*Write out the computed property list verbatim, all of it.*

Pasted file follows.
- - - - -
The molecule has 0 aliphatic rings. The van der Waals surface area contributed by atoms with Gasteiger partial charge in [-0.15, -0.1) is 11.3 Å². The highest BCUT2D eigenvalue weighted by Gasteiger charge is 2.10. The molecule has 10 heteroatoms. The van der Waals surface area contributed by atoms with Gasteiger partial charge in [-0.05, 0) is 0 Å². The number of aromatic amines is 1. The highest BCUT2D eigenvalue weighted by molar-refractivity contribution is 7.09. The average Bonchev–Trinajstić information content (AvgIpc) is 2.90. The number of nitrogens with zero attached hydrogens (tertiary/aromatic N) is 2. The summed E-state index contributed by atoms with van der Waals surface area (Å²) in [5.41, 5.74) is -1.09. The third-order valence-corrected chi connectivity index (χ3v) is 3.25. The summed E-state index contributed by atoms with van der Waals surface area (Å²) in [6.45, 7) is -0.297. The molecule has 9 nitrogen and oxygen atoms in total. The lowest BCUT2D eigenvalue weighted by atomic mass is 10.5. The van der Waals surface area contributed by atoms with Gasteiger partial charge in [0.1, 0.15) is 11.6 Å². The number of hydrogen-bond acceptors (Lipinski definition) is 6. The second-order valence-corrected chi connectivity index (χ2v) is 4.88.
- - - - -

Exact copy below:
The molecule has 0 aliphatic rings. The van der Waals surface area contributed by atoms with Gasteiger partial charge in [-0.15, -0.1) is 11.3 Å². The highest BCUT2D eigenvalue weighted by Gasteiger charge is 2.10. The molecule has 10 heteroatoms. The van der Waals surface area contributed by atoms with Gasteiger partial charge in [-0.05, 0) is 0 Å². The number of aromatic amines is 1. The highest BCUT2D eigenvalue weighted by molar-refractivity contribution is 7.09. The average Bonchev–Trinajstić information content (AvgIpc) is 2.90. The number of nitrogens with zero attached hydrogens (tertiary/aromatic N) is 2. The summed E-state index contributed by atoms with van der Waals surface area (Å²) in [5.41, 5.74) is -1.09. The third-order valence-corrected chi connectivity index (χ3v) is 3.25. The summed E-state index contributed by atoms with van der Waals surface area (Å²) in [6.45, 7) is -0.297. The molecule has 9 nitrogen and oxygen atoms in total. The lowest BCUT2D eigenvalue weighted by atomic mass is 10.5. The van der Waals surface area contributed by atoms with Gasteiger partial charge in [0.1, 0.15) is 11.6 Å². The number of hydrogen-bond acceptors (Lipinski definition) is 6. The second-order valence-corrected chi connectivity index (χ2v) is 4.88.